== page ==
9. ^ a b Moll, Nikolaj; Barkoutsos, Panagiotis; Bishop, Lev S; Chow, Jerry M; Cross, Andrew; Egger, Daniel J; Filipp, Stefan; Fuhrer, Andreas; Gambetta, Jay M; Ganzhorn, Marc; Kandala, Abhinav; Mezzacapo, Antonio; Müller, Peter; Riesswe introd, Walter; Salis, Gian; Smolin, John; Tavernelli, Ivano; Temme, Kristan (2018). "Quantum optimization using variational algorithms on near-term quantum devices". Quantum Science and Technology. 3 (3): 030503. arXiv:1710.01022. Bibcode:2018QS&T....3c0503M. doi:10.1088/2058-9565/aab822.
10. ^ Baldwin, Charles; Mayer, Karl (2022). "Re-examining the quantum volume test: Ideal distributions, compiler optimizations, confidence intervals, and scalable resource estimations". Quantum. 6: 707. arXiv:2110.14808. Bibcode:2022Quant...6..707B. doi:10.22331/q-2022-05-09-707. S2CID 240070758.
11. ^ Miller, Keith (2022-07-14). "An Improved Volumetric Metric for Quantum Computers via more Representative Quantum Circuit Shapes". arXiv:2207.02315 [quant-ph].
12. ^
13. ^ "IBM Doubles Its Quantum Computing Power Again". Forbes. 2020-01-08.
14. ^ Samuel K. Moore (2020-06-24). "Honeywell Claims It Has Most Powerful Quantum Computer". IEEE Spectrum.
15. ^ Condon, Stephanie (August 20, 2020). "IBM hits new quantum computing milestone". ZDNet. Retrieved 2020-08-21.
16. ^ Samuel K. Moore (2020-11-10). "Rapid Scale-Up of Commercial Ion-Trap Quantum Computers". IEEE Spectrum.
17. ^ Gambetta, Jay [@jaygambetta] (2020-12-03). "On the same system (IBM Q System One - Montreal) that we hit a quantum volume of 64 the team recently achieved a quantum volume of 128. This year's progress in the quality of quantum circuits has been amazing. t.co/pBYmLkmSoS" (Tweet). Archived from the original on 2022-10-21. Retrieved 2022-12-04 – via Twitter.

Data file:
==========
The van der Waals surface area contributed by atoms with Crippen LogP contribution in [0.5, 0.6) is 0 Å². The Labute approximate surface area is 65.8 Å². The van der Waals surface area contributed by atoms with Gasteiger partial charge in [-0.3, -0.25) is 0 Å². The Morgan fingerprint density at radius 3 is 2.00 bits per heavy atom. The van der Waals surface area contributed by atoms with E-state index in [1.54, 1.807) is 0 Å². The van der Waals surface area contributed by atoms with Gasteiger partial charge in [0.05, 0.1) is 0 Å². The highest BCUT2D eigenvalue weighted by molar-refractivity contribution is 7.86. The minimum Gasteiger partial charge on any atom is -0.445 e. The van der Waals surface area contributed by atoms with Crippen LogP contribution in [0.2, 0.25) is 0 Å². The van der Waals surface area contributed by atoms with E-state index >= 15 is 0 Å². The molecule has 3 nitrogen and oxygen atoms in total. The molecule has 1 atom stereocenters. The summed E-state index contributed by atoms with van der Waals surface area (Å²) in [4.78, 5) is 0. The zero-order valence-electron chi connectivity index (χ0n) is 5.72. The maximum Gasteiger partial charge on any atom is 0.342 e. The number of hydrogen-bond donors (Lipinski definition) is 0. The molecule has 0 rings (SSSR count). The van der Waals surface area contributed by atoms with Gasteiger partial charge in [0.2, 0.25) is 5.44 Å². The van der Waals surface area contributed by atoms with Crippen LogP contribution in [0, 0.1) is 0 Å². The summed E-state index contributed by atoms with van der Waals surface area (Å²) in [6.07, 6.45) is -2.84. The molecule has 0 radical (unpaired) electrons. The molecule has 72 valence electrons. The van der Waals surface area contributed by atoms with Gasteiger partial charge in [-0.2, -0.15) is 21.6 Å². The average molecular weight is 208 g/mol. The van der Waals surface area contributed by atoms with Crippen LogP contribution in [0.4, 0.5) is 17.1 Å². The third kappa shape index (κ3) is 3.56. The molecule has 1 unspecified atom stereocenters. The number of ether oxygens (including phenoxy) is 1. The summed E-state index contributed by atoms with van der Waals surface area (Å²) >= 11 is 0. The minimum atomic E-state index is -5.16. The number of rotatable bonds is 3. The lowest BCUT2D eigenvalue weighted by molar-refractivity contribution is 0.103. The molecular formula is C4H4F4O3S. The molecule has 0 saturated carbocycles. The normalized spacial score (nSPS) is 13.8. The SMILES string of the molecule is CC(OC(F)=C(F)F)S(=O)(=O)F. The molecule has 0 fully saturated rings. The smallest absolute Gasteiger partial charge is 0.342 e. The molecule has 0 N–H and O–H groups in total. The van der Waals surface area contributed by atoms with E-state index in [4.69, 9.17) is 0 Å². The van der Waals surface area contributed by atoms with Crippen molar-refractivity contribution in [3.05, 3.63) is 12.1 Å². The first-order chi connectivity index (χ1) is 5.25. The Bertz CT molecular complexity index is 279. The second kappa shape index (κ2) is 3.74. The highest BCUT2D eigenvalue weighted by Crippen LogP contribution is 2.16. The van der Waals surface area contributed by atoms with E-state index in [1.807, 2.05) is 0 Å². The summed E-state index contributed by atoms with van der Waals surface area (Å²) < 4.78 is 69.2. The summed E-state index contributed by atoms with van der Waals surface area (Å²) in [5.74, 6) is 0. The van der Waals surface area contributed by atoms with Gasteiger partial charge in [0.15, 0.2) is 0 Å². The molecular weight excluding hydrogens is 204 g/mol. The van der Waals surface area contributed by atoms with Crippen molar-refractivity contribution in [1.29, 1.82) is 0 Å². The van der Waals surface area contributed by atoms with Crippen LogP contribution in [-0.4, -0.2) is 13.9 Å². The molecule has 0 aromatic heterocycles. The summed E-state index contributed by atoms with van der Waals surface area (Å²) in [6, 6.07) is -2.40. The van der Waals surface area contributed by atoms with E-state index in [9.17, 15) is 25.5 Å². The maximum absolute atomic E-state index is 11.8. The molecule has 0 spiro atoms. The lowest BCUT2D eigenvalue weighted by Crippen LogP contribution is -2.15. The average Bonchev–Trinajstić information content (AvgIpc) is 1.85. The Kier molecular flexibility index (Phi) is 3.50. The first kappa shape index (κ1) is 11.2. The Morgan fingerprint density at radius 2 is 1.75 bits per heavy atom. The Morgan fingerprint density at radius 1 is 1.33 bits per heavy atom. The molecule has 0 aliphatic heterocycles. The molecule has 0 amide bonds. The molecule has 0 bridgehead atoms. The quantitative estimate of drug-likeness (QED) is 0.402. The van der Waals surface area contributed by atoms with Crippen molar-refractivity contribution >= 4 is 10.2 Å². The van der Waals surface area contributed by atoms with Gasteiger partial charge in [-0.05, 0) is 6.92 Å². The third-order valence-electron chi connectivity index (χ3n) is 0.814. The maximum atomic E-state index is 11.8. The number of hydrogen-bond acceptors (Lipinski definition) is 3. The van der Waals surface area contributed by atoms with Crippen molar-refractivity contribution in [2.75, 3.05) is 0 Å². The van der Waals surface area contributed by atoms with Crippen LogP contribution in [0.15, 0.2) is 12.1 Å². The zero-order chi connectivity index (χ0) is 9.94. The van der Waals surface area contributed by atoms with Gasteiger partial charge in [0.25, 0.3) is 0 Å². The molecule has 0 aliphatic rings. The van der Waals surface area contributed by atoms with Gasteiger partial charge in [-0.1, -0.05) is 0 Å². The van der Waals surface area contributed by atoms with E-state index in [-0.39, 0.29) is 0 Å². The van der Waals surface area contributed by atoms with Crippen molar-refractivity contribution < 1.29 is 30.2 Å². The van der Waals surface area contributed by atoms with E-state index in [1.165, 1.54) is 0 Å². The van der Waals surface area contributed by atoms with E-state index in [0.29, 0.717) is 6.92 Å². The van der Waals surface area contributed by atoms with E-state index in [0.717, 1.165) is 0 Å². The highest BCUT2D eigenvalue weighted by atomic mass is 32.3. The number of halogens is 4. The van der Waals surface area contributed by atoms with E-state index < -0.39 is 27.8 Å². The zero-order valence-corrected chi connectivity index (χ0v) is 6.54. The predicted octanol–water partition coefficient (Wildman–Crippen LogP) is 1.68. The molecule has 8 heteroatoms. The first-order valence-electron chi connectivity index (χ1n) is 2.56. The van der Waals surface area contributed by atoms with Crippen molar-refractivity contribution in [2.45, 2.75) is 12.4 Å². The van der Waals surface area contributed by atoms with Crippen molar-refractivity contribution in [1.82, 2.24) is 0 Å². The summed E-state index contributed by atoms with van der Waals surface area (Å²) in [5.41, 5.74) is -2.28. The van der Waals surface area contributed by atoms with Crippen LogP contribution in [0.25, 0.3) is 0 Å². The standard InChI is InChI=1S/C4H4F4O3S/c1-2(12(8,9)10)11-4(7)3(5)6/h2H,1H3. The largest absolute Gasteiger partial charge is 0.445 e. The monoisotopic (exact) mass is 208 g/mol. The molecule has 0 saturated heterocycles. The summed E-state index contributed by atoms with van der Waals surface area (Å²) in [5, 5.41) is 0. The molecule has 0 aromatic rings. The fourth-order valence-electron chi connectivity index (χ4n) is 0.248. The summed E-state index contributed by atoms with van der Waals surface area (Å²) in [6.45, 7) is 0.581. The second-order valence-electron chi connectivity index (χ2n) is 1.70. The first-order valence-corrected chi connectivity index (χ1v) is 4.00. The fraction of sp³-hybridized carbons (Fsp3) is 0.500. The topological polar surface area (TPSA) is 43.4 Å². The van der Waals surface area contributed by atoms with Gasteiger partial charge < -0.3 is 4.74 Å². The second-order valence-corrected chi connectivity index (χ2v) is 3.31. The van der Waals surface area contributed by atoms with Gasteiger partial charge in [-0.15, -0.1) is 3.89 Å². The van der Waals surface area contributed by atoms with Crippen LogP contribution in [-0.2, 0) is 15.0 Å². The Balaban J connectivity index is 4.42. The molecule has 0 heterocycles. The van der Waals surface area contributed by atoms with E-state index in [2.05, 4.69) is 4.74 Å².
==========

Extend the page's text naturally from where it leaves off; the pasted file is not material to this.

18. ^ Leprince-Ringuet, Daphne. "Quantum computing: Honeywell just quadrupled the power of its computer". ZDNet. Retrieved 2021-03-11.
19. ^ "Honeywell and Cambridge Quantum Reach New Milestones". www.honeywell.com. Retrieved 2021-07-23.
20. ^ "Demonstrating Benefits of Quantum Upgradable Design Strategy: System Model H1-2 First to Prove 2,048 Quantum Volume". www.quantinuum.com. Retrieved 2022-01-04.
21. ^ "Pushing quantum performance forward with our highest quantum volume yet". IBM Research Blog. 6 April 2022.
22. ^ "Quantinuum Announces Quantum Volume 4096 Achievement". www.quantinuum.com. Retrieved 2022-04-14.
23. ^ Gambetta, Jay [@jaygambetta] (2022-05-25). "Just a little update from the IBM Quantum team. QV of 512 achieved😀. Our new gate architecture (Falcon R10) continues to allow higher fidelity and low crosstalk and as a result better quality circuits. Two jumps in QV in the last 2 months. t.co/szAKCAD4gA" (Tweet). Archived from the original on 2022-05-28. Retrieved 2022-12-04 – via Twitter.
24. ^ Smith-Goodson, Paul (2022-10-06). "Quantinuum Is On A Roll – 17 Significant Quantum Computing Achievements In 12 Months". Forbes. Archived from the original on 2022-10-06. Retrieved 2023-02-24.{{cite web}}: CS1 maint: bot: original URL status unknown (link)
25. ^ Monz, Thomas (2023-02-10). "State of Quantum Computing in Europe: AQT pushing performance with a Quantum Volume of 128". techmonitor.ai. Retrieved 2023-05-09.
26. ^ Morrison, Ryan (2023-02-23). "Quantinuum hits quantum performance milestone". techmonitor.ai. Retrieved 2023-02-24.
27. ^ Moses, S.A. (2023-05-09). "A Race Track Trapped-Ion Quantum Processor". arXiv:2305.03828 [quant-ph].